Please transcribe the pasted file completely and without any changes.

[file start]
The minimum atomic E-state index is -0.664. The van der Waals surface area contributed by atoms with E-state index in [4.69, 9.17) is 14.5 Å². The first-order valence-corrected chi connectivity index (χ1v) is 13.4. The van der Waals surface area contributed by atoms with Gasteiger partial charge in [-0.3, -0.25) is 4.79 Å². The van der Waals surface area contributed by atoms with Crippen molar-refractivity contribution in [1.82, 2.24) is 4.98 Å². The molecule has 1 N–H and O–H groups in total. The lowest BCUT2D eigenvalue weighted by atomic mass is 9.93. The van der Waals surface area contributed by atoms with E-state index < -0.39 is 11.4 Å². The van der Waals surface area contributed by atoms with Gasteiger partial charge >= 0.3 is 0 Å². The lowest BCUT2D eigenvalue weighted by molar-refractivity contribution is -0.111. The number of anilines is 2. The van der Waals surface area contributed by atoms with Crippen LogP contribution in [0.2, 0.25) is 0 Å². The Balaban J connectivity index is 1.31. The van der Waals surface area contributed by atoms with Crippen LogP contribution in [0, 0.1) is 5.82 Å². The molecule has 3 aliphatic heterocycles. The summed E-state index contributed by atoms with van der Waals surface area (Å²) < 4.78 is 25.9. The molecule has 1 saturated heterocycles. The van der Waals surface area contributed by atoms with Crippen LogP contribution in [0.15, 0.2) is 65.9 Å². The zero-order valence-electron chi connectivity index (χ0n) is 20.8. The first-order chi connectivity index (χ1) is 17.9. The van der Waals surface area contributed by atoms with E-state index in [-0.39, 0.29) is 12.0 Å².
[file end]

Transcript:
The minimum atomic E-state index is -0.664. The van der Waals surface area contributed by atoms with E-state index in [4.69, 9.17) is 14.5 Å². The first-order valence-corrected chi connectivity index (χ1v) is 13.4. The van der Waals surface area contributed by atoms with Gasteiger partial charge in [-0.3, -0.25) is 4.79 Å². The van der Waals surface area contributed by atoms with Crippen molar-refractivity contribution in [1.82, 2.24) is 4.98 Å². The molecule has 1 N–H and O–H groups in total. The lowest BCUT2D eigenvalue weighted by atomic mass is 9.93. The van der Waals surface area contributed by atoms with E-state index < -0.39 is 11.4 Å². The van der Waals surface area contributed by atoms with Gasteiger partial charge >= 0.3 is 0 Å². The lowest BCUT2D eigenvalue weighted by molar-refractivity contribution is -0.111. The number of anilines is 2. The van der Waals surface area contributed by atoms with Crippen LogP contribution in [0.2, 0.25) is 0 Å². The Balaban J connectivity index is 1.31. The van der Waals surface area contributed by atoms with Crippen LogP contribution in [0, 0.1) is 5.82 Å². The molecule has 3 aliphatic heterocycles. The summed E-state index contributed by atoms with van der Waals surface area (Å²) < 4.78 is 25.9. The molecule has 1 saturated heterocycles. The van der Waals surface area contributed by atoms with Crippen LogP contribution in [0.15, 0.2) is 65.9 Å². The zero-order valence-electron chi connectivity index (χ0n) is 20.8. The first-order chi connectivity index (χ1) is 17.9. The van der Waals surface area contributed by atoms with E-state index in [-0.39, 0.29) is 12.0 Å².